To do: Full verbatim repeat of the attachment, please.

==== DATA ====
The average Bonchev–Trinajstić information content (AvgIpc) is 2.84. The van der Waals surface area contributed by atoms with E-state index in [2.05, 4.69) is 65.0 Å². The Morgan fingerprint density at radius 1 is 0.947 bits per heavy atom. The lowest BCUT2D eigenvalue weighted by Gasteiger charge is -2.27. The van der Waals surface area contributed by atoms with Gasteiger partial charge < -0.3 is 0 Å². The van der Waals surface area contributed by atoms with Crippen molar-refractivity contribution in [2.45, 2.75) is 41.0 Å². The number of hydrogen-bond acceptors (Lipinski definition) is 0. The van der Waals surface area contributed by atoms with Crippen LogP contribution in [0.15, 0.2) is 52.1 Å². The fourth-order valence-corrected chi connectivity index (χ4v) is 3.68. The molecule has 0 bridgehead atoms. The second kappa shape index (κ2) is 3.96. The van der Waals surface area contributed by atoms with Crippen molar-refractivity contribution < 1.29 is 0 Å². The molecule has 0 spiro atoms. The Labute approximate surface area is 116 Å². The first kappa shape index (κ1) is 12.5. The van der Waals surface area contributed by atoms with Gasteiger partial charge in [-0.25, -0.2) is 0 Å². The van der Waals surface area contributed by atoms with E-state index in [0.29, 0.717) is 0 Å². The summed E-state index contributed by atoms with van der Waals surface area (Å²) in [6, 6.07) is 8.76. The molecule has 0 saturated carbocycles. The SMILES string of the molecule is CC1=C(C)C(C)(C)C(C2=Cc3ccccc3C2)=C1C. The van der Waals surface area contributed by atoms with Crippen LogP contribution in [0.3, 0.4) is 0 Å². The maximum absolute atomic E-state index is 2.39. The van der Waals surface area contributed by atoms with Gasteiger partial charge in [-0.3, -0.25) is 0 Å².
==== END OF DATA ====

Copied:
The average Bonchev–Trinajstić information content (AvgIpc) is 2.84. The van der Waals surface area contributed by atoms with E-state index in [2.05, 4.69) is 65.0 Å². The Morgan fingerprint density at radius 1 is 0.947 bits per heavy atom. The lowest BCUT2D eigenvalue weighted by Gasteiger charge is -2.27. The van der Waals surface area contributed by atoms with Gasteiger partial charge < -0.3 is 0 Å². The van der Waals surface area contributed by atoms with Crippen molar-refractivity contribution in [2.45, 2.75) is 41.0 Å². The number of hydrogen-bond acceptors (Lipinski definition) is 0. The van der Waals surface area contributed by atoms with Crippen LogP contribution in [0.15, 0.2) is 52.1 Å². The fourth-order valence-corrected chi connectivity index (χ4v) is 3.68. The molecule has 0 bridgehead atoms. The second kappa shape index (κ2) is 3.96. The van der Waals surface area contributed by atoms with Crippen molar-refractivity contribution < 1.29 is 0 Å². The molecule has 0 spiro atoms. The Labute approximate surface area is 116 Å². The first kappa shape index (κ1) is 12.5. The van der Waals surface area contributed by atoms with Gasteiger partial charge in [-0.25, -0.2) is 0 Å². The van der Waals surface area contributed by atoms with E-state index in [0.29, 0.717) is 0 Å². The summed E-state index contributed by atoms with van der Waals surface area (Å²) in [6, 6.07) is 8.76. The molecule has 0 saturated carbocycles. The SMILES string of the molecule is CC1=C(C)C(C)(C)C(C2=Cc3ccccc3C2)=C1C. The van der Waals surface area contributed by atoms with Crippen LogP contribution in [0.3, 0.4) is 0 Å². The maximum absolute atomic E-state index is 2.39. The van der Waals surface area contributed by atoms with Gasteiger partial charge in [-0.3, -0.25) is 0 Å².